HOW TO CHOOSE A SERVICE PROVIDER FOR TONGUE +/- LIP TIE DIVISION
With so many options of care available and conflicting advice, below are some things to consider when choosing a provider for your child’s treatment.
1. HOW EXTENSIVE IS THE TRAINING THE PROVIDER HAS HAD?
There has been lot of development in recent years in the area of oral restrictions and subsequent impact on health over a lifetime. As tongue tie is becoming more widely recognised there are also more practitioners offering a service and there is great variation in the level of care and experience. In order to be up to date with the latest best practise they will have needed to have travelled to conferences and courses to have kept abreast of these advances in care.
2. IS YOUR PROVIDER ASSESSING FOR ALL POTENTIAL SEQUELAE OF YOUR BABY'S/CHILD'S ORAL TIE(S) OR JUST THOSE CONCERNED WITH FEEDING?
A provider who is up to date with current research and thinking will also assess your baby/child giving consideration to breathing habits, sleep quality, resting mouth posture, palate shape, orofacial growth pattern and airway patency. Treating ties should no longer be only about a baby’s immediate feeding issues but about optimising craniofacial growth and function over a lifetime.
3. HOW LONG IS THE APPOINTMENT?
The level of service offered by tongue-tie practitioners varies greatly.
Oral ties can contribute to issues with breastfeeding, bottle feeding, sleep, speech, behaviour, posture etc. In order to address these adequately, time is needed not only to assess and divide the restriction but to also devise an individualised treatment plan in consultation with each family.
A holistic practice, where a multi-disciplinary team approach to oral restrictions is taken, will involve longer time and subsequent follow-up appointments. This is in contrast to practitioners who are unable to offer supporting therapies at their location.
4. CAN MY SERVICE PROVIDER PRESCRIBE PAIN RELIEF TO ENSURE MY BABY/CHILD REMAINS COMFORTABLE IN THE DAYS FOLLOWING SURGERY?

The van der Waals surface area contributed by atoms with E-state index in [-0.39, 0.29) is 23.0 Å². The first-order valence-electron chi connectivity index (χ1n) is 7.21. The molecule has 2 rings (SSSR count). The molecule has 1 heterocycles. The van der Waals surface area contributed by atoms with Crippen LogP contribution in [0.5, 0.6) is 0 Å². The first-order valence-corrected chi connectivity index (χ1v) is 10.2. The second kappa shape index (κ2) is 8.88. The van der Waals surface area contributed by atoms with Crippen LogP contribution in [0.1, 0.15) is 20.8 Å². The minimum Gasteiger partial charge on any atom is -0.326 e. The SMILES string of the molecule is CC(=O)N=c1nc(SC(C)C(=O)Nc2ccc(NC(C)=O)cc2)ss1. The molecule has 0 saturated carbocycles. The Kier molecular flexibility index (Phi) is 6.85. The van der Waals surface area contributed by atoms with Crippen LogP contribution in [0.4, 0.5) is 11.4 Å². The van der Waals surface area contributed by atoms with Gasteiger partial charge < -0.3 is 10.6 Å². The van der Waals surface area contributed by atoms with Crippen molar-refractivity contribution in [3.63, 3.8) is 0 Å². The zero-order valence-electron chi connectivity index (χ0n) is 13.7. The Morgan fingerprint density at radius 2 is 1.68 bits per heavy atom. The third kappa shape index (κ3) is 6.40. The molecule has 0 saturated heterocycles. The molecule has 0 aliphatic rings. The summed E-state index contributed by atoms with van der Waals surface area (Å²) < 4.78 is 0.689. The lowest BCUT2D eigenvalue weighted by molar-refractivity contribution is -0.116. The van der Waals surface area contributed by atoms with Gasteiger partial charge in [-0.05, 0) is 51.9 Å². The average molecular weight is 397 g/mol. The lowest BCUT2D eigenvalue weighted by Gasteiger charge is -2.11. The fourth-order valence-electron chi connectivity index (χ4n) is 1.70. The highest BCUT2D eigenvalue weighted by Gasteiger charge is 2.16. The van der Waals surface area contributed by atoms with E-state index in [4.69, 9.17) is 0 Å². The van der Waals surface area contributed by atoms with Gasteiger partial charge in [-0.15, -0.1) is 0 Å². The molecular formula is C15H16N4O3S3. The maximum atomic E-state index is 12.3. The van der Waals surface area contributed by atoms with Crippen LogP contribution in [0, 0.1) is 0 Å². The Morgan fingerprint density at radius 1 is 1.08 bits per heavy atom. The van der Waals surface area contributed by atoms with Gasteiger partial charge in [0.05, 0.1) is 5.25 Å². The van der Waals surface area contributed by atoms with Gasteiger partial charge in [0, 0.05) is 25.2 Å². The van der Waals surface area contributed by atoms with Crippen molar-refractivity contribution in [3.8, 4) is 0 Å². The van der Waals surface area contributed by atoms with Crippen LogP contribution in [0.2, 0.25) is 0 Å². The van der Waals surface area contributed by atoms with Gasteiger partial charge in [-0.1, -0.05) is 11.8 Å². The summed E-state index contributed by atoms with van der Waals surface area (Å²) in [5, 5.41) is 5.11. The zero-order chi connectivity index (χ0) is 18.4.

All surgery, whether by scissors or laser, causes discomfort during the days following division, peaking at 36 hours post procedure.
To ensure optimum comfort your baby/child needs to be weighed and their specific dose of pain relief medication calculated. For safety, over the counter medications can only advise for the lowest possible weight at any given age.
It is very important once the tongue/lip has been released that movement is not compromised due to discomfort. Therefore, pain relief is essential for all children and babies regardless of age. This ensures your baby/child can feed well and most importantly be comfortable.
5. WHAT ASSESSMENT TOOL IS THE PROVIDER USING?
Assessing for oral restrictions is all about function not simply the appearance of the frenulum.
To fully assess oral restrictions they should also be able to assess the upper lip, lower lip and buccal (cheek) frenulums to see if they are contributing to tension around the oral cavity.
6. WHAT TOOL IS USED FOR SURGERY?
The expertise of the provider is widely acknowledged to be the most important consideration in selecting a service but the tool is also important as it has the potential to influence the surgical outcome. There is a lot of confusion around laser surgery due to the wide variety of lasers. Use of a diode laser is not classed as laser surgery because the laser energy is trapped in the tip and the resultant heat is what cuts, so in effect is the same as electrocautery. Further information can be found here:
7. WHAT FOLLOW UP CARE IS PROVIDED?
Good surgical care should involve follow up to see how your baby/child is doing in the days/weeks after a procedure.
This includes monitoring of the surgical site and assessing the functional outcome following surgery.
In order that new movement patterns are learned correctly, it is important that ongoing support, which include therapeutic interventions where necessary, are provided. Also the plan of care may need to be adapted depending on the baby’s/child’s progress. Two babies may have similar presentations and yet respond very differently following division and thus their plan of care needs to be adjusted to reflect their response.
8. WHAT SUPPORTING SERVICES ARE OFFERED BY THE PROVIDER?
Treatment of oral ties requires a holistic approach. Your child/baby will have developed compensations due to these restrictions as their oral habits are formed from around 17-22 weeks gestation when infants start sucking and swallowing amniotic fluid in utero.
Release of the tie(s) is just one piece of a jigsaw puzzle in a journey towards optimal function over a lifetime.
Practitioners who offer a number of services at their location, can communicate with the team members and can adapt your individual child’s/baby’s treatment plan accordingly.
9. WILL I NEED TO TRAVEL?
In Ireland, we do not have the population numbers to secure specialist services in multiple locations. For this reason, to attend a centre of excellence, you may have to travel outside your locality. Alternatively, you will need to build your child’s team from local therapists, lactation consultants and support groups.